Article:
Much love
      Sue

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      1. This is so interesting Sue – thanks so much for taking the time to jot all this down. I took the liberty to cope-paste your words here and incorporate it into a comment on Joel’s post (we’re actually trying to understand why the apocrypha was included first and then taken out, but got “sidetracked” into something far more interesting!) If you want to read/look, this is the link:
        https://inthedesertwithjesus.wordpress.com/2016/12/05/what-do-you-think-the-apocrypha/comment-page-1/#comment-1101

        I do have one other question though… Hanukkah! I can’t find it in the OT, but was told it is in the septuagint and in the Maccabees. If the septuagint is the Greek version of the OT (largely), why do Jewish people celebrate Hanukkah? Don’t get me wrong, I LOVE the symbolism of it and I actually got myself a Menorah so I can light candles this year :-), but – Did Jesus celebrate Hanukkah?
        More Love
        Lene

        Liked by 2 people

        1. Interesting thread there at Joel’s blog! Thanks for sharing that with us. Only one comment comes to mind regarding that discussion: Although the RCC Bible includes the Apocryphal books, they have always been kept in a separate part (the back) of the canonical Bible, because they were never fully accepted as inspired. They are considered ‘supplemental reading.’ Since the Vatican instructs its people NOT to read their Bibles unless under the guidance of their priests, in my estimation the RCC’s inclusion of the Apocryphal books can only be viewed as ‘priestly educational tools’ rather than as inspired scripture.

          As for your question regarding Hanukkah – a lovely day indeed! And yes, it appears that Y’shua did indeed observe Hanukkah (more about that to follow).

          What people forget, however, is that Hanukkah was not designed and commanded by YHVH. It is a day that MEN set apart – out of grateful hearts – to thank YHVH for restoring their purified Temple to them. In other words, Hanukkah marks a historical event, not a prophetic event (like the other feasts). The same is true of Purim, which also commemorates a historical event.

          Since the event that is commemorated by Hanukkah occurred after the Age of the Prophets and after the Jews had ‘closed’ their canon, the event is recorded elsewhere. This is why we find it recorded in the histories called the Books of the Maccabees, written long after the Age of the Prophets. Those histories were included in the Septuagint, because they were the only good records of Israelite history from the period of the close of the Prophets to the ‘modern’ times in which the Septuagint was compiled. The Septuagint was intended as a teaching tool for Israelites and proselytes outside of The Land, and for those who did not have a solid understanding of the history, customs and traditions of the Jews.

          The Jews celebrate both Hanukkah and Purim because the Great Sanhedrin made it a requirement that they do so as a nation – not because it was commanded in a book of any type.

          We BELIEVE (but cannot prove) that Y’shua honored Hanukkah for three reasons: (1) The Tanakh instructs the people to obey the legal commands of the Judges (the Sanhedrin) and Y’shua was obedient in ALL things and would never have disputed the God-given authority granted those judges. (2) Hanukkah was already an established national celebration in His day, and He too, would certainly rejoice with the people that the Temple service had been restored. (3) There is mention in the Gospels (particularly in Mark, if I recall) that Y’shua was “walking in the Temple” on a day that, according to the chronology of other events in the passage, could only have been at Hanukkah. I do not give a lot of weight to this theory, but there would have been no reason whatever for Y’shua NOT to have observed Hanukkah.

          Forgive me if I am repeating things you already know, but for others who might read these comments, allow me to include some history about Hanukkah: It is an 8-day celebration because the ceremony of Temple purification requires 8 days. For many generations, the period was celebrated only AT the Temple, and its culminating 8th day was a magnificent celebration involving the lighting of huge (7-branched) menorahs and dancing in the courtyard of the Temple.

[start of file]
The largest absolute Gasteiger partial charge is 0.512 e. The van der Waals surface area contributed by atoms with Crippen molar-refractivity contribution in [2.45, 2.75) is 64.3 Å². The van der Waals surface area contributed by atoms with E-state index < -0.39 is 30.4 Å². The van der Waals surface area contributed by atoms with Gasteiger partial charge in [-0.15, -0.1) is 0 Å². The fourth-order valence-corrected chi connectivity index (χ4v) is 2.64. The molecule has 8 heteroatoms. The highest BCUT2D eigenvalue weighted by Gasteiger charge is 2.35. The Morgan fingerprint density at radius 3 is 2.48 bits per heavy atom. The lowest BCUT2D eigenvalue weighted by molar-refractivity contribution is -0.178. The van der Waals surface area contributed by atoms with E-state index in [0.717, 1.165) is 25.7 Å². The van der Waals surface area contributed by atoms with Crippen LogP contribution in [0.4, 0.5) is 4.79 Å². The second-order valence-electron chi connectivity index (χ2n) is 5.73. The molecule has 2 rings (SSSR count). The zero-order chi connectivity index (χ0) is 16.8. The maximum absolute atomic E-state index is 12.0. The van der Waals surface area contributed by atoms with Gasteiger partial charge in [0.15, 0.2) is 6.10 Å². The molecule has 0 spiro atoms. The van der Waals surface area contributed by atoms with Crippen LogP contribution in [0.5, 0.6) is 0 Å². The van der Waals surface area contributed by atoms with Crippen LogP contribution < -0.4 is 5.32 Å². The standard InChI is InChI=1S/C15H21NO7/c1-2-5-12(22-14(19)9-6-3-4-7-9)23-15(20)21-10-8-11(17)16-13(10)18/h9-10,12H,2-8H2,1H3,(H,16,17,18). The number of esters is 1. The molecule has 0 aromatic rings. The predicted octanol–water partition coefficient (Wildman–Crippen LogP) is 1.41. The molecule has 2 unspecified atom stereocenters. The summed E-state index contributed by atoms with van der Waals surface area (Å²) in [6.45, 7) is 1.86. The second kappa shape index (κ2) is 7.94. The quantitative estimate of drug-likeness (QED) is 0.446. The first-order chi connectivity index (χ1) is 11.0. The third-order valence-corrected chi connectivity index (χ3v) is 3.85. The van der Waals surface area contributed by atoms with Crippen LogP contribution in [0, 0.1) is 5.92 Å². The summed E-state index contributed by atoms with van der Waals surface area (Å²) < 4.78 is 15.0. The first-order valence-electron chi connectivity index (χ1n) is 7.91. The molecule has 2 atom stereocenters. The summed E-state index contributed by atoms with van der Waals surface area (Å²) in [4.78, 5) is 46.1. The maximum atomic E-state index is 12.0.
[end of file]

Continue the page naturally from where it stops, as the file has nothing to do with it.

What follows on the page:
The story about the small amount of oil lasting unabated for 8 days is merely legend and did not come about until after the destruction of the Second Temple in 70 AD..

          The reason for the oil legend? As long as the Jews HAD a Temple, it was logical and joyous to celebrate its restoration. However, once the Temple was destroyed, Hanukkah became a bitter reminder that the Temple no longer existed, and the people began abandoning the celebration. The rabbis wanted to keep the Temple in the forefront of national thought – how else would it ever be rebuilt? – so they looked for ways to make the day a delight rather than a burden. It was at this time that the legend of the oil was fabricated, and the rabbis designed the 9-branched menorah as part of the celebration. (It had not previously existed.)

          They chose a 9-branched menorah design for two reasons: (1) one light for each day plus one that remained burning for all 8 days, and (2) because they did not want to replicate the HOLY 7-branched menorah, which might lead the people to profane the use of the Holy Menorah.

          I love Hanukkah myself. For me, it is a time to rededicate the temple of the Body of Messiah, including myself. Marty Goetz has a wonderful song based on this principle: https://www.youtube.com/watch?v=xiZkfQN7ps0

          I love seeing how Abba worked in the hearts of the rabbis to include all sorts of symbolism that represents the ministry of Messiah – especially the Shamash (Servant) candle of the menorah, representing Y’shua/the Holy Spirit spreading His light to His people.

          When we work out the chronology of events in scripture, we find that Y’shua was conceived of the Ruach at the time of Hanukkah – ‘the Light came into the world’ at Hanukkah! So yes, Hanukkah is a precious celebration in many respects – ENJOY! ❤

          Liked by 2 people

  2. I love this Sue. Thanks for explaining about Hanukkah and I really find the symbolism quite the stroke of genius here! It makes a lot of sense to have it a “national holiday”, in a sense much like Christmas or American Thanksgiving, to keep the temple in people’s minds. But I’m quite relived to know I can skip all the oily foods 😉 ha ha ha.

    Admittedly, I do not know much about Catholic Bibles, but I too know that the Vatican encourages only to read the Bible with a priest. That’s really all I need to know to grab my Book and run off!

    Thanks Sue. Much Love X

    Liked by 1 person